You will need to have your paternity declared by the court before being able to have child support assessed against you or to gain conservatorship rights and duties. Again, this can be done through the AOP process or can be requested in an initial child custody case. The court would order DNA testing to be undertaken and the results of the testing would in large part determine paternity. This may seem like a straightforward process for determining paternity but if there is another man disputing paternity or the child's mother even disputes paternity then you are in a position where this may get more complicated than you would like. In that situation, it would be advantageous for you to have an experienced attorney with the Law Office of Bryan Fagan assisting you throughout the process.
Visitation and possession of the child
Once paternity has been established you have cleared the first major hurdle of an unmarried father's situation. Next, we need to look at your case from the perspective of a parent who needs to have possession, visitation, and conservatorship all established for their child. We can start with conservatorship first since this is an often-overlooked part of a family law case that is nonetheless extremely important. Conservatorship refers to the rights and duties that one person has regarding another. In this context, it is the rights and duties that you have about your child. These rights and duties are inherent in the parent-child relationship but can be divided up between parents in different ways. Your child custody case will seek to divide up those rights and duties according to the wishes of you and your co-parent.
Rights to a child mean the right to make decisions on behalf of your child in several areas. Most importantly those areas include their education, healthcare, and mental health. Rights are typically held exclusively, independently, and jointly with a co-parent. You two will have the opportunity to negotiate on this subject so that these rights and duties can be divided up in a way that is in the best interests of your child. If you two are not able to divide up those rights successfully then the family court judge will do so Pay attention to the details when it comes to this subject. Many people will overlook issues regarding the rights of your child in favor of time with your child. However, being a parent means taking these responsibilities seriously and it is not a good thing to cede rights to your co-parent that should be yours under most circumstances.
Duties mean the things that you are responsible for providing to your child such as a place to live, food to eat, etc. These duties are held in combination with your co-parent, as well. The duty to pay and receive child support is probably among the most notable duties that are included in the conservatorship realm. We will discuss child support in greater detail in a moment, but the fact remains that you will have rights and duties assigned to you concerning your child now that paternity has been established. It is up to you to take advantage of those rights and duties as a parent moving forward.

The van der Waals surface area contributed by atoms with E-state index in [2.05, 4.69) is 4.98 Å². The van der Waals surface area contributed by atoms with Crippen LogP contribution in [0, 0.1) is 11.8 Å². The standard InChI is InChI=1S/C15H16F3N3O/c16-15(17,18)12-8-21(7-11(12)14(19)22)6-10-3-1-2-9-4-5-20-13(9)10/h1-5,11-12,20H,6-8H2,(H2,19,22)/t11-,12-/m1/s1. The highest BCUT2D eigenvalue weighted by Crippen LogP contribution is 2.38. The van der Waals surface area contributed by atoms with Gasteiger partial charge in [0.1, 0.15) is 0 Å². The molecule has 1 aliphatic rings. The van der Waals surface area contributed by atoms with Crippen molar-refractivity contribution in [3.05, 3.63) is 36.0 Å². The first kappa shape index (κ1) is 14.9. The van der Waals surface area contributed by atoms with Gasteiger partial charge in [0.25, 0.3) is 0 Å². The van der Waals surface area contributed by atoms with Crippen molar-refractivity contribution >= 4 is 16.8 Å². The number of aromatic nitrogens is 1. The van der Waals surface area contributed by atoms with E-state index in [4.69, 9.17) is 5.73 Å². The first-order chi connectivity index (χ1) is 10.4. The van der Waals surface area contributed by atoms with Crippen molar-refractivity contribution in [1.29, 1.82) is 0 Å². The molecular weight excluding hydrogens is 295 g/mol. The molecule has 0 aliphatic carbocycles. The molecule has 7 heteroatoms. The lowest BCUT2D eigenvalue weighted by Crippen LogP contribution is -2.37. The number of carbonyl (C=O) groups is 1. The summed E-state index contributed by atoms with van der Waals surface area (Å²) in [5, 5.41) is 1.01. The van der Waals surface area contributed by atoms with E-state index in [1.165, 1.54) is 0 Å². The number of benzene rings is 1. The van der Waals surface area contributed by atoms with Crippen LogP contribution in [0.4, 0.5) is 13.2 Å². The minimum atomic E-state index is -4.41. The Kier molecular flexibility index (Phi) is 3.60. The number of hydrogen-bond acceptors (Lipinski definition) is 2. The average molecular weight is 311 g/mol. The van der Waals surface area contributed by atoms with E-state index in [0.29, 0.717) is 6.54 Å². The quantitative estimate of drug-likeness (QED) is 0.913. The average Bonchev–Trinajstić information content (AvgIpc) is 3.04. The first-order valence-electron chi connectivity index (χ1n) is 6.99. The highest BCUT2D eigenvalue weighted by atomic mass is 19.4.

Child support issues are among the most hotly contested in many if not most child custody cases. Paying money for the support of your child but having to do so through your co-parent can be a bitter pill to swallow for some parents. The idea of sending your co-parent money each month and then having no control over how he or she spends the money can be infuriating. However, I would approach the subject from another perspective as an optimist. Here is how I think a child support order as part of a child custody case may work out to your advantage in the long run.
Many unmarried parents who go through a child custody case will paint a familiar picture of life before the case begins. The person (usually a father) will tell us that their child's mother has demanded varying amounts of child support over the years. Some months she will ask for less money than the prior month. In other months she will ask for much more money than in prior months. These increases and decreases will come about seemingly with no rhyme or reason. However, at the end of the day, you will be expected to pay her what she is asking for or suffer the consequences of not doing so.
Often, the consequence of not paying the child support that she asks for is that you are not able to see your child. She makes it a condition precedent that unless you pay your child support you are not able to see the child. This is an undesirable outcome, to say the least. Your co-parent is essentially holding you hostage by forcing you to pay child support or not see your child. Of course, you want to support your child and have a relationship with him or her. However, you may be wondering whether there is any other way to set up this arrangement, so you do not feel like you are at the mercy of your co-parent every time you turn around.
This is where I think that having a child support order can be of great benefit to you as an unmarried parent of a child. You are in the group of people who are most susceptible to this type of arrangement being instituted. Married men can find themselves in a similar situation, but I find that unmarried fathers typically find themselves in this type of situation more than married fathers do. As a result, you will want to watch out for this happening to you. However, once you become involved in a family law case the likelihood of this happening decreases significantly. , once you become involved in the family case you will have the ability to negotiate for child support and then have those ordered into the record. That way there is no doubt about what you pay each month in child support.
Your co-parent will not be able to use your children as bargaining chips any longer when it comes to either seeing your children or paying child support. The law in Texas is that your co-parent cannot withhold visitation with the kids because you have not paid child support. By the same token, you cannot withhold child support because you want to see your children more or for any other similar reason. Your behavior should be kept in bounds more now that there is a court order in place. The predictability of life under a court order may be a much better arrangement for you given what you used to have to deal with under life without one.
In any event, when you are getting involved in a child custody case it is wise to have the advice and perspective of an attorney to assist you. Working with an experienced family law attorney can help you to set goals, create a game plan for achieving those goals and minimize wasted time and money.
Questions about the material contained in today’s blog post? Contact the Law Office of Bryan Fagan
If you have any questions about the material contained in today's blog post, please do not hesitate to contact the Law Office of Bryan Fagan. Our licensed family law attorneys offer free-of-charge consultations six days a week in person, over the phone, and via video. These consultations are a great way for you to learn more about the world of Texas family law as well as about how your family's circumstances may be impacted by the filing of a divorce or child custody case.